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Research for new smoke alarm technology emerges

 

April 30, 2013



Lake Stevens Fire has been an advocate and voice for smoke alarm safety for several decades. Smoke alarms are an essential resource of fire escape plans and early detection of fire. Working smoke alarms can reduce by half the number of fire fatalities according to Safe Kids Worldwide.

Lake Stevens Fire Public Educator Jennye Cooper stated, “A smoke alarm is created to produce a loud, piercing sound when it detects the smoke from a fire. The intent of having smoke alarms is that if you are sleeping when they go off, they will wake you up.”

However, different age groups have different sleep patterns. Recent studies from NBC news have shown that younger children sleep differently and have a chance of sleeping through the sound of a smoke alarm. They performed a test with a family of four, including two children. As soon as the children went into a deep sleep, the smoke alarms were set off. The children were fully aware that the study was being performed, but the shocking results were that the children did not wake up to the sound of the alarms. According to Dr. Gary Smith, a researcher at Ohio’s Nationwide Children’s Hospital, “Children spend more time in deep sleep than adults do, and that’s why it’s harder for them to awaken in the case of an emergency.”

Smoke alarm companies are working on developing new technology that would allow parents to record their voice as the sound of the alarm. NBC reported that there are some smoke alarms available online with this technology, but resources are small and there is no research to determine if these alarms are more effective than the typical smoke alarms. The research on this technology is currently being studied and NBC reported that it may be a year from now until it is completed.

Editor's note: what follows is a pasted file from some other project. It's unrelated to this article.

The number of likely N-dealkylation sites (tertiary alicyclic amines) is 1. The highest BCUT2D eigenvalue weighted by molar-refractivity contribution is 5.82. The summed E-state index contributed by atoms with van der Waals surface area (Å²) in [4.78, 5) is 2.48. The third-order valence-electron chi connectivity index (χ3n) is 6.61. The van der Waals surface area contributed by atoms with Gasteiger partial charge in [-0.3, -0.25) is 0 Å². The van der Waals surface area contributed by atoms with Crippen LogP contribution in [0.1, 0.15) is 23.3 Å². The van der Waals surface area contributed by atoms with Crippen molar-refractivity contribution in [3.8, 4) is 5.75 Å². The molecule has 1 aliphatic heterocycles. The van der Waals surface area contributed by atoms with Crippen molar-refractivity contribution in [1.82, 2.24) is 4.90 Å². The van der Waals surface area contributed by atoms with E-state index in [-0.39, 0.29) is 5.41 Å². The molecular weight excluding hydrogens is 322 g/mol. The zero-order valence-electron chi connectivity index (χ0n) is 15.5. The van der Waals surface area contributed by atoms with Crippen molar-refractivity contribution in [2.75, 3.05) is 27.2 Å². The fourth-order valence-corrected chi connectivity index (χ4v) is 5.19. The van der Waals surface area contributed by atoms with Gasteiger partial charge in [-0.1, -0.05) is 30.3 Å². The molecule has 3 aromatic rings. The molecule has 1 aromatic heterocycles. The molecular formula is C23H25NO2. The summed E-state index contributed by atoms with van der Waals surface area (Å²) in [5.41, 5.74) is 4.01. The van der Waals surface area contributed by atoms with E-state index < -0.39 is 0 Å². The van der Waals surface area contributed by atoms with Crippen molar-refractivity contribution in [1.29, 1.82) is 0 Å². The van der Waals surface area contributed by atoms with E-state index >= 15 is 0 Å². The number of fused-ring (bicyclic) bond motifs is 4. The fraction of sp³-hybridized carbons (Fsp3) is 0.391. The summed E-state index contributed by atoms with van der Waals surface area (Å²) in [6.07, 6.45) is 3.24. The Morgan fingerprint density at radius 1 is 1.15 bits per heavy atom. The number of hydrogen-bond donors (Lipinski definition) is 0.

Until this technology is developed and determined to be effective, Lake Stevens Fire recommends the following:

Practice your family fire escape plan often with your children.

While practicing your escape plan, incorporate the smoke alarms.

Make sure each adult has a designated child to wake up in a real fire and practice this during the plan.

Test your smoke alarms with your children and have them listen to the sound of the alarm. This trains your brain and your children’s brains to recognize that sound.

Install photoelectric and ionization alarms in your home.

If you do not have working smoke alarms in your home, please call Lake Stevens Fire to schedule a smoke alarm installation and informational home safety survey. This is FREE while supplies last. If you have any questions about smoke alarms or escape plans, please call Public Educator Jennye Cooper at 425-334-3034.

 

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